# Why is the random intercept variance so much larger in R than in SPSS in my model and how do I interpret the results?

I am new to Cross Validated so please forgive me if this question has been asked before. However, I did not find any post that answered my question, so here it is:

I am running a 3 level multilevel binary logistic regression (one binary outcome variable and one binary predictor variable) with 839 observations nested in 171 study participants nested in 29 groups. I am using the glmer() function of the lme4 package in R. When I am specifying the empty model and testing it against a “normal” logistic regression without a random intercept for groups and participants, the results clearly tell me that my data is clustered at the participant level and that I do need to use multilevel modeling.

Models:
M0_simple: Outcome ~ 1
M0:        Outcome ~ (1 | Group/Person)

Df    AIC    BIC  logLik deviance  Chisq Chi Df Pr(>Chisq)
M0_simple        1 975.15 979.87 -486.57   973.15
M0               3 831.07 845.25 -412.54   825.07 148.07      2  < 2.2e-16
---
Signif. codes:  0 ‘***’ 0.001 ‘**’ 0.01 ‘*’ 0.05 ‘.’ 0.1 ‘ ’ 1


Moreover, when I look at the estimates of the empty multilevel model, the random intercept variance at the participant level (level 2) is very high. And when I calculated the VPC for the participant level, the result of .975 is also extremely high.

Random effects:
Groups   Name               Variance Std.Dev.
Person:Group (Intercept)     127.4    11.29
Group        (Intercept)       0.0     0.00
Number of obs: 839, groups:  Person:Group, 171; Group, 29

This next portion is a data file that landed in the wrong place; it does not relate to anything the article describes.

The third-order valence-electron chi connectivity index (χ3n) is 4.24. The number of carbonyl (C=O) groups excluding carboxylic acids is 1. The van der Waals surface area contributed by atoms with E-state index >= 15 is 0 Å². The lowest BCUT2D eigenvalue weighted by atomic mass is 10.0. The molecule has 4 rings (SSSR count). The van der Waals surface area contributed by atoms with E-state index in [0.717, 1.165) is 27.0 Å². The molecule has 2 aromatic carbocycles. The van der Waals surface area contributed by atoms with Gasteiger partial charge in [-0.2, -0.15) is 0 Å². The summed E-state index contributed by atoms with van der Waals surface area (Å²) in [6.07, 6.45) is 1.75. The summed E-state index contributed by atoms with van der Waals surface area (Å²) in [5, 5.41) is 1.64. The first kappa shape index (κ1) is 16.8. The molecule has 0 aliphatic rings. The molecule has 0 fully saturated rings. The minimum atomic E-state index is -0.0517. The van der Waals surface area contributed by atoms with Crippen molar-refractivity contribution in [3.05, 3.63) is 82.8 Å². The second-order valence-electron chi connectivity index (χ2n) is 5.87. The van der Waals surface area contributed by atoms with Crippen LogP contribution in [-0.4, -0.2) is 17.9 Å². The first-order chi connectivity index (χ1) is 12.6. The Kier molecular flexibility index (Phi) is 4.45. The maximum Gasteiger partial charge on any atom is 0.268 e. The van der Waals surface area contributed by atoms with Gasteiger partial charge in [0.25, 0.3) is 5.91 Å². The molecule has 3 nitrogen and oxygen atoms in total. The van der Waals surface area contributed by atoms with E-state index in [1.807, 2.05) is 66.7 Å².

Fixed effects:
Estimate Std. Error z value Pr(>|z|)
(Intercept)   8.8693     0.8254   10.74 <2e-16 ***
---
Signif. codes:  0 ‘***’ 0.001 ‘**’ 0.01 ‘*’ 0.05 ‘.’ 0.1 ‘ ’ 1


These are the results of the random intercept model once I put in my predictor variable:

M1 <- glmer(Outcome ~ Predictor + (1 | Group/Person), family =
binomial("logit"), data = data_M)
Random effects:
Groups   Name                Variance Std.Dev.
Person:Group   (Intercept)   129.1    11.36
Group          (Intercept)     0.0     0.00
Number of obs: 839, groups:  Person:Group, 171; Group, 29

Fixed effects:
Estimate Std. Error z value Pr(>|z|)
(Intercept)                         9.5390     0.9430  10.116   <2e-16 ***
Predictor                          -0.8154     0.4899  -1.664   0.0961 .
---
Signif. codes:  0 ‘***’ 0.001 ‘**’ 0.01 ‘*’ 0.05 ‘.’ 0.1 ‘ ’ 1


How should I interpret these huge random intercept variances at the participant level? I realize that the data is obviously strongly clustered at the participant level. Is this variance so high because the level 1 variance is fixed to 3.29 for multilevel logistic regressions? And does this large variance also affect the fixed effects?

I tried to calculate the predicted probabilities for the random intercept level and ended up with 99.9 %. Moreover, odds-ratios for the intercept of 13891.05 do seem weird. Did I misspecify the model somehow or what might be the issue here? When I run the same model with SPSS 23 it gives out much more reasonable results:

GENLINMIXED
/DATA_STRUCTURE SUBJECTS=Group*Person
/FIELDS TARGET=Outcome TRIALS=NONE OFFSET=NONE
/FIXED  EFFECTS=Predictor USE_INTERCEPT=TRUE
/RANDOM USE_INTERCEPT=TRUE SUBJECTS=Group
COVARIANCE_TYPE=VARIANCE_COMPONENTS
/RANDOM USE_INTERCEPT=TRUE SUBJECTS=Group*Person
COVARIANCE_TYPE=VARIANCE_COMPONENTS
/BUILD_OPTIONS TARGET_CATEGORY_ORDER=DESCENDING
INPUTS_CATEGORY_ORDER=DESCENDING
MAX_ITERATIONS=100 CONFIDENCE_LEVEL=95 DF_METHOD=RESIDUAL COVB=ROBUST
PCONVERGE=0.000001(ABSOLUTE)